For those not sitting on North American trading desks, you probably missed yesterday’s highly entertaining llama chase. I have to admit that watching the enfolding llama drama was the most fun I have had in ages.
Yesterday in Arizona, some animals were brought to an assisted living facility to visit an ex-llama rancher as a form of therapy. Two of the llamas escaped and spent more than an hour evading capture as they galloped through town, followed by an ABC helicopter that live broadcast the whole affair.
I was rooting for the two escapees. The white guy was especially shrewd and a little part of me was disappointed when they finally lassoed him.
I am not sure where the cowboy riding in the back of a pickup truck came from. Does every town in Arizona have one of these guys on standby? And what do they pay him for that service?
Whatever they pay him, I am sure it is probably going up.
But it isn’t just llama cowboy rates that are increasing lately. Although many investors are still dismissing it as temporary, there are more and more signs that the Fed’s much anticipated wage inflation is finally taking root.
We are all aware of the much publicized Walmart employee pay raise. Walmart recently said they would increase worker pay by more than $1 billion dollars this year. This is a big deal. I know that many commentators are quick to dismiss it, but they are missing the big picture. Walmart is the biggest private sector employer in the United States:
The increase is putting pressure on other companies to follow suit. From Yahoo! Finance:
NEW YORK (AP) — The owner of T.J. Maxx, Marshalls and HomeGoods stores became the latest retailer to boost pay for its U.S. workers, putting pressure on other chains to do the same.
TJX Cos. said Wednesday that it will increase pay for its U.S. workers to at least $9 an hour starting in June. The announcement came a week after Wal-Mart Stores Inc. said it would increase starting wages for its U.S. employees to at least $9 per hour by April and by at least $10 by Feb. 2016. Home furnishings retailer IKEA and Gap clothing chain also have raised pay recently.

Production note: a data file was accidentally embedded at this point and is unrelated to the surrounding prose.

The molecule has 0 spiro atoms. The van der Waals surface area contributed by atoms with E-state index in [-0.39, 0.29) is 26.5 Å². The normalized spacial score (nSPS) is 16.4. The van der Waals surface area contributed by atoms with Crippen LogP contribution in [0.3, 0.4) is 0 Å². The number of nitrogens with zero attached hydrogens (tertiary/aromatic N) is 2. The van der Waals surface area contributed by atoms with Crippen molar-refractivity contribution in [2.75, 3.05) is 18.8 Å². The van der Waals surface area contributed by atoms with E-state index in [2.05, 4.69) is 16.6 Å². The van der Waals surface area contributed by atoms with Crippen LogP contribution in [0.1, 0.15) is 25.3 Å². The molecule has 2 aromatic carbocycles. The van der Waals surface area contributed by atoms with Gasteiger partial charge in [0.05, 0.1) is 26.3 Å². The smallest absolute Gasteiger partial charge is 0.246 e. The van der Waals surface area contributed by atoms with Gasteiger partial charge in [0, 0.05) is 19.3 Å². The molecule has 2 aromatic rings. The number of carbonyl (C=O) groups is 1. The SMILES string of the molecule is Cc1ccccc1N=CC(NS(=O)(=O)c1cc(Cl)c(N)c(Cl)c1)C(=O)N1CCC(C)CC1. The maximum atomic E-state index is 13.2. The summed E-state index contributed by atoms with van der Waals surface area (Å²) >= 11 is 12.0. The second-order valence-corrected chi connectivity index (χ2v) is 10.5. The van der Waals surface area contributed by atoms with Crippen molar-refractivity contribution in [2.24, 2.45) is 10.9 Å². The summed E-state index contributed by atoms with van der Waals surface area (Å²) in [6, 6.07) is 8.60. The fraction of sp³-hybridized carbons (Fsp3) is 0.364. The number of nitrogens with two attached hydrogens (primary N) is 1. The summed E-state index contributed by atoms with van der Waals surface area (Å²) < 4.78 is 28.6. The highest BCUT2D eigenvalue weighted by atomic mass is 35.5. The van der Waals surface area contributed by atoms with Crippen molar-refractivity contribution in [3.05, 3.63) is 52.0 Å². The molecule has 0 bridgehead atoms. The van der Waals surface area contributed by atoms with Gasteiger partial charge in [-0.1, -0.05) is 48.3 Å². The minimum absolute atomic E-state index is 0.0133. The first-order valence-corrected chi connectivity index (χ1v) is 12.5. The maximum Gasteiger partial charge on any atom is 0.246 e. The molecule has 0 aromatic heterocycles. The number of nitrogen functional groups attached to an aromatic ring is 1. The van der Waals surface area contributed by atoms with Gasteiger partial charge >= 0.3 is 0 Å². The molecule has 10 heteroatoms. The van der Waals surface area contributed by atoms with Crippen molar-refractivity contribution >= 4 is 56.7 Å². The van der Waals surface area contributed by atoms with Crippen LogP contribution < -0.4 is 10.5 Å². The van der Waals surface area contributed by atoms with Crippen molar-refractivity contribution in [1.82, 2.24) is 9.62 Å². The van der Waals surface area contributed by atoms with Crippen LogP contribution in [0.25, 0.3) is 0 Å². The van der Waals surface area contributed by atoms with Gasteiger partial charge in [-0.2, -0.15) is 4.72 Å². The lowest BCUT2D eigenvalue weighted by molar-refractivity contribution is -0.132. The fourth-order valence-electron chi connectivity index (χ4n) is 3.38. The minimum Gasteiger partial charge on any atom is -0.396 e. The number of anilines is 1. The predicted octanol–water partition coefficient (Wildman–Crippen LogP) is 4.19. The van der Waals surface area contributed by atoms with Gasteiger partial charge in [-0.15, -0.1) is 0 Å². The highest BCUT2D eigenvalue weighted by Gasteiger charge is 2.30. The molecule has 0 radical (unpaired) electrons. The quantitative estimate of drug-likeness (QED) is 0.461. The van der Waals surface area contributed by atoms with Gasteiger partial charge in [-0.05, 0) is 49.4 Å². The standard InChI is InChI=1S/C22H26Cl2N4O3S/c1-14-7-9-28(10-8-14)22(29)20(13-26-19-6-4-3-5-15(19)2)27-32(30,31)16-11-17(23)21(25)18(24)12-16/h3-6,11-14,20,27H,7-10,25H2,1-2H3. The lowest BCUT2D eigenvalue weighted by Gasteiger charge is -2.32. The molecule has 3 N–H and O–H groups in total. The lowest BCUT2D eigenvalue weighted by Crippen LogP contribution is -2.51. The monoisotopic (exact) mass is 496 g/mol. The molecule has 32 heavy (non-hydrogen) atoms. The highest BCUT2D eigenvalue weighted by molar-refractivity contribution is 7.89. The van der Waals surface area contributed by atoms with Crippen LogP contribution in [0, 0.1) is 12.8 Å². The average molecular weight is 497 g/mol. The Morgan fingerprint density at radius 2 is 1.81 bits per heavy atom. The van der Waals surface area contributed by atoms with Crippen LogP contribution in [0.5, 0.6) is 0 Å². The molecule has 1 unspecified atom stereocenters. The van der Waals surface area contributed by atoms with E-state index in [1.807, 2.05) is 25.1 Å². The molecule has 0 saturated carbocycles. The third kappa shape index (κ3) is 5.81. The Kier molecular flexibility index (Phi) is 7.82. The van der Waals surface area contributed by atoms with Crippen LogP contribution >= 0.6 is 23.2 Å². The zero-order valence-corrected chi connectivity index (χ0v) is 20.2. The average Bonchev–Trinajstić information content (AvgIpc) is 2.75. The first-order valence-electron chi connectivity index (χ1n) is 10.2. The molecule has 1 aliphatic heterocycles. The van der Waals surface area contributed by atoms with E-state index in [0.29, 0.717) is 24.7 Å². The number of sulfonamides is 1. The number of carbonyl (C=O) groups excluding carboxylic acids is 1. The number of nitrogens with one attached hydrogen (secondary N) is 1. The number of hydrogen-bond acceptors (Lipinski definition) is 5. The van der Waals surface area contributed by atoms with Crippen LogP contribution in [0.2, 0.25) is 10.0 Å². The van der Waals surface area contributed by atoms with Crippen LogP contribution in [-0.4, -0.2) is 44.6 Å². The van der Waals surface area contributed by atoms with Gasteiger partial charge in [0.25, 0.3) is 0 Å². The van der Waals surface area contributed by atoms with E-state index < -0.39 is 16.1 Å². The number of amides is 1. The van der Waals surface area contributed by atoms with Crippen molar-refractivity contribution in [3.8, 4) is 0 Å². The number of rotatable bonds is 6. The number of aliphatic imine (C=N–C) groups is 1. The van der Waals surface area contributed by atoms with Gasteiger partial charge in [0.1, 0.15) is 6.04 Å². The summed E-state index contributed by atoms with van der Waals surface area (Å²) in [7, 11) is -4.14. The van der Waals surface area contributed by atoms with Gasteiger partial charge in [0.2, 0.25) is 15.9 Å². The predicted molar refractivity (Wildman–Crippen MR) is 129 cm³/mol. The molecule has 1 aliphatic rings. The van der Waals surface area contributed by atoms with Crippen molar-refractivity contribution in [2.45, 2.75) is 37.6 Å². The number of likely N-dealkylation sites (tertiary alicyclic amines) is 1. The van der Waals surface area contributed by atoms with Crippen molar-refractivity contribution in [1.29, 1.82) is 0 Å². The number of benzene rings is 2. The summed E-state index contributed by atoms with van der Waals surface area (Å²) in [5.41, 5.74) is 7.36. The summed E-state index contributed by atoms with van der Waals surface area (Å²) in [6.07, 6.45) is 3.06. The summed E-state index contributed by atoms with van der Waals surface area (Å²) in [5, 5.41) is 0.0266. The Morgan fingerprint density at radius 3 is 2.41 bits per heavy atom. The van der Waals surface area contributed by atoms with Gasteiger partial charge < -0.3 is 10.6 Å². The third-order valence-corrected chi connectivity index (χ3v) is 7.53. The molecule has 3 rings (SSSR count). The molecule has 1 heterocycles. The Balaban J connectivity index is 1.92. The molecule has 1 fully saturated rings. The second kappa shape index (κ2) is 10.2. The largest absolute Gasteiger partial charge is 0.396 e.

John Challenger, CEO of global outplacement firm Challenger, Gray & Christmas Inc., said the moves could create a domino effect in which other companies follow suit in order to compete for top talent.
“Other retailers may have no other choice but to follow,” he said. “The pool of available labor is starting to shrink and it will take more than a store discount to attract the best of available candidates.
This is on top of the increases in minimum wage that I have been harking about.
Yet it should be no surprise we are finally getting increases in wages. There have been lots of signs.
The Job Openings have hit a new high, eclipsing the previous high from the 2007 cycle.
After spiking to scary levels during the 2007/8 credit crisis, initial claims have retreated down to previous lows.
And the forward looking indicators, such as the NFIB survey about companies plans to raise wages are reflecting this tightness:
Even with all this evidence, when I broach the subject of rising inflation spearheaded by employee cost push inflation, I am continually (and uniformly) met with push back.
“We haven’t had worker inflation in ages… It ain’t going to happen.”
“Yeah sure, then companies will just outsource the jobs to China.”
“Inflation? Are you kidding me? People are just happy to have jobs – forget about raises.”
These are the sorts of responses I get. Even with the largest employer in the world raising wages, investors are still making excuses why we aren’t going to get wage inflation.
Maybe they are right. Maybe this will prove to be a one time affair that is quickly met with an economic swoon that results in tons of layoffs. Maybe the global economic dip will overwhelm any sort of good news in the United States. Maybe this is the final piece of good news before the coming collapse.
But what happens if these pessimistic predictions don’t come to be? What will happen if the global economy manages to stop going down, and even maybe, heads higher?
I know all the bearish arguments – I hear them every day. And they well might prove correct.
Yet I can’t help but think about Bob Farrell’s famous rule:
When all the experts and forecasts agree – something else is going to happen.
Have a look at the histogram of forecasted CPI for 2015 from the leading economists:
Out of the 76 economists tracked by Bloomberg, the median forecast for 2015 CPI is 0.45%. In a truly stunning testimony to the pessimism that is baked into this market, 13 of these economists think that we will actually have deflation this year! Only 2 of the economists think that the Fed will be able to reach their 2% target.
I might be wrong with my optimism about wage inflation. But if I am wrong, it probably won’t cost me much because it is already fully reflected in the market.
However, if I am right, then there is going to be some massive re-pricings. The market is ignoring all the good news about wage inflation that is staring them in the face. It has been so long that everyone has forgotten what it looks like.
Wage inflation would be as surprising to the markets as if the llamas had hailed a taxi and escaped by car…
Don’t forget we are approaching the March turnaround
As February winds down, I just want to remind you of my theory that March often marks the turning point in macro economic data.
Since my last post, the economic data has continued to come in lower than expected. However, I think that we are about to make a turn.
I don’t know if the start of the ECB QE program next month will be the catalyst, or if China will finally make some bold move to restart growth. Or maybe we have just hit a point of maximum pessimism.
But either way, I am looking for the economy to perform above expectations in the coming months.